Presidential tax panel, take 2
Thursday, March 26, 2009
Remember back in 2005 when Dubya created a blue-ribbon panel to come up with ideas on how to overhaul the Internal Revenue Code?
Remember how that group, the President’s Advisory Panel on Federal Tax Reform, did indeed offer some creative proposals, such as doing away with the mortgage interest deduction?
Remember how quickly the panel's work got pushed to the very back burner?
Now Obama says he wants to give the tax panel concept a go.
Timing is everything: While it might seem that the new president is overloading his policy plate a bit, he is facing a deadline created by his predecessor. At the end of 2010, all of the Bush administration tax cuts that were enacted in 2001 and 2003 will expire.
If legislative action isn't taken to deal with the sunsetting laws, income taxes will rise sharply for most Americans. Obama's own Making Work Pay tax credit, part of the stimulus measure championed by the new president and signed into law in mid-February, also expires at the end of 2010.
Peter Orszag, director of the Office of Management and Budget, announced the creation of the task force. The group will be formed from members of the President's Economic Recovery Advisory Board, which is led by former Federal Reserve Board Chair Paul Volcker, and will report to the larger board, which will in turn submit possible tax reform options to the President by Dec. 4.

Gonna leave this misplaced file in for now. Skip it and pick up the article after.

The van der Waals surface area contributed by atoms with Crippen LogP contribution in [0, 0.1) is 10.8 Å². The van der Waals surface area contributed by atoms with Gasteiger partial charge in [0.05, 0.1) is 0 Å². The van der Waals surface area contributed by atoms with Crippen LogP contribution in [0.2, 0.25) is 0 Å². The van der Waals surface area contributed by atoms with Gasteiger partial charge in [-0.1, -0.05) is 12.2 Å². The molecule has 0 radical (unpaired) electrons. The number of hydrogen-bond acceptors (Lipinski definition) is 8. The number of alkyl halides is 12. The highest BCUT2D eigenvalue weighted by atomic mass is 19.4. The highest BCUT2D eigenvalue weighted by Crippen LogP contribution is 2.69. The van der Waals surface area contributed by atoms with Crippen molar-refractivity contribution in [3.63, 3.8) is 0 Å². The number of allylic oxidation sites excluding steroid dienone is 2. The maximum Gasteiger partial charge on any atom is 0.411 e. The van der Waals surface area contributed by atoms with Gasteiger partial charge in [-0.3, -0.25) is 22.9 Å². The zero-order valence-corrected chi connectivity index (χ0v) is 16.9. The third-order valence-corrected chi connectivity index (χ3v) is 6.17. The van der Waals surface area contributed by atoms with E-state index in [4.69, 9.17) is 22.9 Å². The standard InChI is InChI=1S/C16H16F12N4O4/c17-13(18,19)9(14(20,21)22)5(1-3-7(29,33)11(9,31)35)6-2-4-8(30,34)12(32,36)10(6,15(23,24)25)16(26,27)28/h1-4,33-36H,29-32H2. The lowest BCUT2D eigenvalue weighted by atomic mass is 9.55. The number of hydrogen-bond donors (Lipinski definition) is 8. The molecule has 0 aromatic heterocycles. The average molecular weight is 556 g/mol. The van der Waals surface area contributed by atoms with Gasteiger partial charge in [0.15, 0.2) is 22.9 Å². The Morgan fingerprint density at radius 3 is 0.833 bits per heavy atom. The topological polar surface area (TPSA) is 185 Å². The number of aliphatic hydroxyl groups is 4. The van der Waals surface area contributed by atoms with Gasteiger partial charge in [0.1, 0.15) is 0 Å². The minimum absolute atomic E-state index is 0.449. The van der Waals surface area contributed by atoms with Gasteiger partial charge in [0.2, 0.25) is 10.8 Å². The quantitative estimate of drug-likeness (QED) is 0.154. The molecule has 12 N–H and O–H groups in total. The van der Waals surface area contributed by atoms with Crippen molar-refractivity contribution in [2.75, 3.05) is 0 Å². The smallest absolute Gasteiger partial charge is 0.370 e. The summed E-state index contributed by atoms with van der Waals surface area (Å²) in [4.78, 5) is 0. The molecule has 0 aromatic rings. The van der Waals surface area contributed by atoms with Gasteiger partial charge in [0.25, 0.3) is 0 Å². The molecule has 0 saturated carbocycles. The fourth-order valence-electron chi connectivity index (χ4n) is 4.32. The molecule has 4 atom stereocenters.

Among those recommended by Obama for seats on the tax task force are Laura Tyson, Roger Ferguson, William Donaldson and Martin Feldstein. Orszag did not offer a specific time line for the final decision on membership, which will be made by Volcker.
Areas to revamp: One of the task force's objectives will be tax code simplification. It also is expected to look at closing tax loopholes, combating tax evasion and reducing what many see as unfair corporate tax breaks.
The task force also will face some limits. Orszag told reporters that reform options cannot include tax increases in 2009 or 2010. Neither can the panel recommend raising taxes on individuals making less than $250,000 per year.
But other than that, Orszag said, the task force can consider "options of any sort that it sees fit."
Well, that sounds ridiculous. I hope they can at least consider a tax that mostly affects people earning $250K+ -- if they add a new tax to wines that sell for over $1000/bottle, would they have to give people earning less than $250K a tax credit for any ridiculously-expensive wine they consume?
And what about taxes whose incidence is mostly on poorer people? If a company owned by millionaires sells products consumed by poor people, and the company faces a tax hike, the poor consumers will bear the brunt.
Posted by: TaxRascal | Thursday, March 26, 2009 at 10:02 AM